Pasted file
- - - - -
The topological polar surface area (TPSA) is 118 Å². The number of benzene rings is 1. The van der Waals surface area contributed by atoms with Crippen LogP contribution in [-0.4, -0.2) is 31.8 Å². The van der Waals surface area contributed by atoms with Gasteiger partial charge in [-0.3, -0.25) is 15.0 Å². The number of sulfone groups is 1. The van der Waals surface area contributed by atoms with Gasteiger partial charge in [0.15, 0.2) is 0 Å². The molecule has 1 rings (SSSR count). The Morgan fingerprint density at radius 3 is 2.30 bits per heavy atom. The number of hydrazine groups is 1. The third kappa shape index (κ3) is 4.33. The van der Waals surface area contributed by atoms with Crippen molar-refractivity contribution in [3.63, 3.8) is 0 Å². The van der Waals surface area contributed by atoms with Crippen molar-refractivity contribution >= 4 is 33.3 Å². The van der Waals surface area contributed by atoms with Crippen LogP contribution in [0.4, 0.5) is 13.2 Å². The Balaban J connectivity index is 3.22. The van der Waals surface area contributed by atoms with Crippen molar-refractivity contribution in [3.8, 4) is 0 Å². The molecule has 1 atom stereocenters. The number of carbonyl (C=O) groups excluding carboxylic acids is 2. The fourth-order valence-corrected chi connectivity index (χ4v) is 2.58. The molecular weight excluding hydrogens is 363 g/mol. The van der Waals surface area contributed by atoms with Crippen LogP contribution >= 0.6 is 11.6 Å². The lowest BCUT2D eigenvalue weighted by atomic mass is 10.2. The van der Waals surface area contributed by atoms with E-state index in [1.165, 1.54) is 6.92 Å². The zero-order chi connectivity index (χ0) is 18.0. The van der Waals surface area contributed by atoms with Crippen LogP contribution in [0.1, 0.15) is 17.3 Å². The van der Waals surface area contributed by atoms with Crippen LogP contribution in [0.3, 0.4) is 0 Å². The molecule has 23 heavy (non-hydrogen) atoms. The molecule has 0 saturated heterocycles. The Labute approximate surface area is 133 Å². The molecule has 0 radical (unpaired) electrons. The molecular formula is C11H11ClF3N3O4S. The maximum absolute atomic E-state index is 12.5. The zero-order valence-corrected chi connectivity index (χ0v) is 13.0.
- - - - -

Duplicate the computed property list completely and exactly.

The topological polar surface area (TPSA) is 118 Å². The number of benzene rings is 1. The van der Waals surface area contributed by atoms with Crippen LogP contribution in [-0.4, -0.2) is 31.8 Å². The van der Waals surface area contributed by atoms with Gasteiger partial charge in [-0.3, -0.25) is 15.0 Å². The number of sulfone groups is 1. The van der Waals surface area contributed by atoms with Gasteiger partial charge in [0.15, 0.2) is 0 Å². The molecule has 1 rings (SSSR count). The Morgan fingerprint density at radius 3 is 2.30 bits per heavy atom. The number of hydrazine groups is 1. The third kappa shape index (κ3) is 4.33. The van der Waals surface area contributed by atoms with Crippen molar-refractivity contribution in [3.63, 3.8) is 0 Å². The van der Waals surface area contributed by atoms with Crippen molar-refractivity contribution >= 4 is 33.3 Å². The van der Waals surface area contributed by atoms with Crippen LogP contribution in [0.4, 0.5) is 13.2 Å². The Balaban J connectivity index is 3.22. The van der Waals surface area contributed by atoms with Crippen molar-refractivity contribution in [3.8, 4) is 0 Å². The molecule has 1 atom stereocenters. The number of carbonyl (C=O) groups excluding carboxylic acids is 2. The fourth-order valence-corrected chi connectivity index (χ4v) is 2.58. The molecular weight excluding hydrogens is 363 g/mol. The van der Waals surface area contributed by atoms with Crippen LogP contribution >= 0.6 is 11.6 Å². The lowest BCUT2D eigenvalue weighted by atomic mass is 10.2. The van der Waals surface area contributed by atoms with E-state index in [1.165, 1.54) is 6.92 Å². The zero-order chi connectivity index (χ0) is 18.0. The van der Waals surface area contributed by atoms with Crippen LogP contribution in [0.1, 0.15) is 17.3 Å². The van der Waals surface area contributed by atoms with Crippen LogP contribution in [0.3, 0.4) is 0 Å². The molecule has 23 heavy (non-hydrogen) atoms. The molecule has 0 saturated heterocycles. The Labute approximate surface area is 133 Å². The molecule has 0 radical (unpaired) electrons. The molecular formula is C11H11ClF3N3O4S. The maximum absolute atomic E-state index is 12.5. The zero-order valence-corrected chi connectivity index (χ0v) is 13.0.